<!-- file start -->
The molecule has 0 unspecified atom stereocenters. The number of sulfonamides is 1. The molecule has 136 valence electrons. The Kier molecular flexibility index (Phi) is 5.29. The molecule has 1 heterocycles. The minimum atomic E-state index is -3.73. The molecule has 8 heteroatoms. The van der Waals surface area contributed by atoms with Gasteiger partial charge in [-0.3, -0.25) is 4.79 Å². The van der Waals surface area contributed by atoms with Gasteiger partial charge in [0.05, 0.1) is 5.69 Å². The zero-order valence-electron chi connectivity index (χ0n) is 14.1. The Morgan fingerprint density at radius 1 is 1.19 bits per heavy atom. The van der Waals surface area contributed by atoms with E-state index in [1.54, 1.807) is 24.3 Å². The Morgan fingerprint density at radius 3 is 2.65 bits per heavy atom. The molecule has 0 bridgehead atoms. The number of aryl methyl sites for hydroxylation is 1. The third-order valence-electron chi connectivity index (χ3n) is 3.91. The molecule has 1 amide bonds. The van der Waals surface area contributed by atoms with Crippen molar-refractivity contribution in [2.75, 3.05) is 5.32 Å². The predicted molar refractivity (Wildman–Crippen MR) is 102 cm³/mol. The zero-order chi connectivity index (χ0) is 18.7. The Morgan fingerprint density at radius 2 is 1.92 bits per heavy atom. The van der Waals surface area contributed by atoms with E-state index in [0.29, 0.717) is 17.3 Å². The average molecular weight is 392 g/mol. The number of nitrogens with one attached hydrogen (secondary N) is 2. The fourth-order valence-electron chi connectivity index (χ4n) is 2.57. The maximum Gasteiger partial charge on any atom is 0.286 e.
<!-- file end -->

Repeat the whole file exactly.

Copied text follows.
The molecule has 0 unspecified atom stereocenters. The number of sulfonamides is 1. The molecule has 136 valence electrons. The Kier molecular flexibility index (Phi) is 5.29. The molecule has 1 heterocycles. The minimum atomic E-state index is -3.73. The molecule has 8 heteroatoms. The van der Waals surface area contributed by atoms with Gasteiger partial charge in [-0.3, -0.25) is 4.79 Å². The van der Waals surface area contributed by atoms with Gasteiger partial charge in [0.05, 0.1) is 5.69 Å². The zero-order valence-electron chi connectivity index (χ0n) is 14.1. The Morgan fingerprint density at radius 1 is 1.19 bits per heavy atom. The van der Waals surface area contributed by atoms with E-state index in [1.54, 1.807) is 24.3 Å². The Morgan fingerprint density at radius 3 is 2.65 bits per heavy atom. The molecule has 0 bridgehead atoms. The number of aryl methyl sites for hydroxylation is 1. The third-order valence-electron chi connectivity index (χ3n) is 3.91. The molecule has 1 amide bonds. The van der Waals surface area contributed by atoms with Crippen molar-refractivity contribution in [2.75, 3.05) is 5.32 Å². The predicted molar refractivity (Wildman–Crippen MR) is 102 cm³/mol. The zero-order chi connectivity index (χ0) is 18.7. The Morgan fingerprint density at radius 2 is 1.92 bits per heavy atom. The van der Waals surface area contributed by atoms with E-state index in [0.29, 0.717) is 17.3 Å². The average molecular weight is 392 g/mol. The number of nitrogens with one attached hydrogen (secondary N) is 2. The fourth-order valence-electron chi connectivity index (χ4n) is 2.57. The maximum Gasteiger partial charge on any atom is 0.286 e.